However, if the request is rejected, dealers will be forced to revert to home deliveries and click-and-collect sales that had been allowed in the tail-end of May before showrooms were given the given the green light to fully re-open on 1 June.
This means motorists will be able to place orders for new cars online and collections will be made – socially distanced – outside of the dealership premises.
Driving lessons and tests have been suspended for the duration of the second lockdown in England
Will I be able to take driving lessons and my driving test in the second lockdown period?
‘Driving lessons are an essential service’
Ian McIntosh, CEO RED Driving School, says his company has worked tirelessly to make lessons Covid-secure – protecting the livelihoods of driving instructors and helping new drivers get behind the wheel.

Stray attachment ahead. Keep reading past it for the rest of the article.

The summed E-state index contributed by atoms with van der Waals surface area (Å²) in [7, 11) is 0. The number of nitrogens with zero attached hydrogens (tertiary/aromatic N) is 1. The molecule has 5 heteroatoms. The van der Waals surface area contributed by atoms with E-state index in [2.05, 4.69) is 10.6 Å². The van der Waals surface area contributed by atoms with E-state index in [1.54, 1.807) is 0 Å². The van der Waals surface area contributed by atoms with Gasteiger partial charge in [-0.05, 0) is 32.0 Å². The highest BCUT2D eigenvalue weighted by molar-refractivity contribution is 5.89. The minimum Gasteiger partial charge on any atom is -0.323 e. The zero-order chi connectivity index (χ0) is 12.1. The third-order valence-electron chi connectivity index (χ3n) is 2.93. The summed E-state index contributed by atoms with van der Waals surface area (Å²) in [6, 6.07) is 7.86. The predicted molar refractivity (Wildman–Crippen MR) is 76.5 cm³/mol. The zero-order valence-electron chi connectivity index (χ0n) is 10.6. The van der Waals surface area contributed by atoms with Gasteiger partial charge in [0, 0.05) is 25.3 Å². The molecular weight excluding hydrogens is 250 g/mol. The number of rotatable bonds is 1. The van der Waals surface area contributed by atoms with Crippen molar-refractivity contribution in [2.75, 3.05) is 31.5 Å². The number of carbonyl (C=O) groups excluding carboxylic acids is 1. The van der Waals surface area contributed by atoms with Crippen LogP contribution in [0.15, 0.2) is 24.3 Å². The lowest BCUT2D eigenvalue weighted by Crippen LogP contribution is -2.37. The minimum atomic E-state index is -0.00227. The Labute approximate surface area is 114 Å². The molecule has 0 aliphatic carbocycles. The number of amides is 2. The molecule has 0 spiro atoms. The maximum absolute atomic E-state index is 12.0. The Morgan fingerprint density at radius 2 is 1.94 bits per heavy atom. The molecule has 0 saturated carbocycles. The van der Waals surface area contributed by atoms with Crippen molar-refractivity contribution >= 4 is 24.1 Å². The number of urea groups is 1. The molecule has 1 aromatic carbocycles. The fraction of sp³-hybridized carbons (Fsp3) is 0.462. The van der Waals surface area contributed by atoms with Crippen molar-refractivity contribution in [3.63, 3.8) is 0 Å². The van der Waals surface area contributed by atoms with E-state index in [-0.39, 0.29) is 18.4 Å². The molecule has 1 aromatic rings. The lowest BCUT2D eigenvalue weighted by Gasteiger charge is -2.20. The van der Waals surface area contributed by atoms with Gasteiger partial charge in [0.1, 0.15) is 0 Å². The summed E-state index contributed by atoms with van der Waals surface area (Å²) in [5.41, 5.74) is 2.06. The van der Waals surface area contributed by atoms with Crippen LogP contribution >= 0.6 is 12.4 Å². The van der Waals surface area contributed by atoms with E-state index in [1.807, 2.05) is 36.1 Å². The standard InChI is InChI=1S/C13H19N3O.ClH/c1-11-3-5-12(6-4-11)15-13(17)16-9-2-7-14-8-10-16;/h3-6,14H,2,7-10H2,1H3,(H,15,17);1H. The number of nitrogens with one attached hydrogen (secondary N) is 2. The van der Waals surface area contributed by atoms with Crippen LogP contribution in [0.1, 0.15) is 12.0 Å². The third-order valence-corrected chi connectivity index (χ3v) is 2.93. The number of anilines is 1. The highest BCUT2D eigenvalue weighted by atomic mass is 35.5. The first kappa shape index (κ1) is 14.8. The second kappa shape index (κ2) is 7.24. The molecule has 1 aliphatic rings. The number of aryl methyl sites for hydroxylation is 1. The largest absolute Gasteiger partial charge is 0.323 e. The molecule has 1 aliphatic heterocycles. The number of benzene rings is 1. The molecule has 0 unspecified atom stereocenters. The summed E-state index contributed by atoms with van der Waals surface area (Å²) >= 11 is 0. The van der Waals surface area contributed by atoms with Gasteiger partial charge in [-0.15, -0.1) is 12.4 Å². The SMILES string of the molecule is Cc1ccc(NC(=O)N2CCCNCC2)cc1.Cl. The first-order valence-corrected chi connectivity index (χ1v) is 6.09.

He believes driving lessons and testing should continue and be treated as essential.
‘Many of our learners need their licence for work purposes because their job requires driving or because public transport doesn’t suit their work schedule or location,’ he explained.
‘Others need to learn to drive for childcare purposes or to attend medical appointments. We’ve also seen a demand from learners who want to avoid public transport to minimise their exposure to the virus – something the government encouraged this summer.
‘There is already huge demand for lessons following the first lockdown, and the DVSA has been unable to cope with the testing backlog. The latest stoppage will only worsen the strain.’
A DVSA spokesman confirmed to This is Money that driving tests will be cancelled throughout the second lockdown in England.
‘Following the Government announcement on tougher national restrictions from Thursday, driver and rider training and tests will be suspended in England from 5 November until 2 December 2020.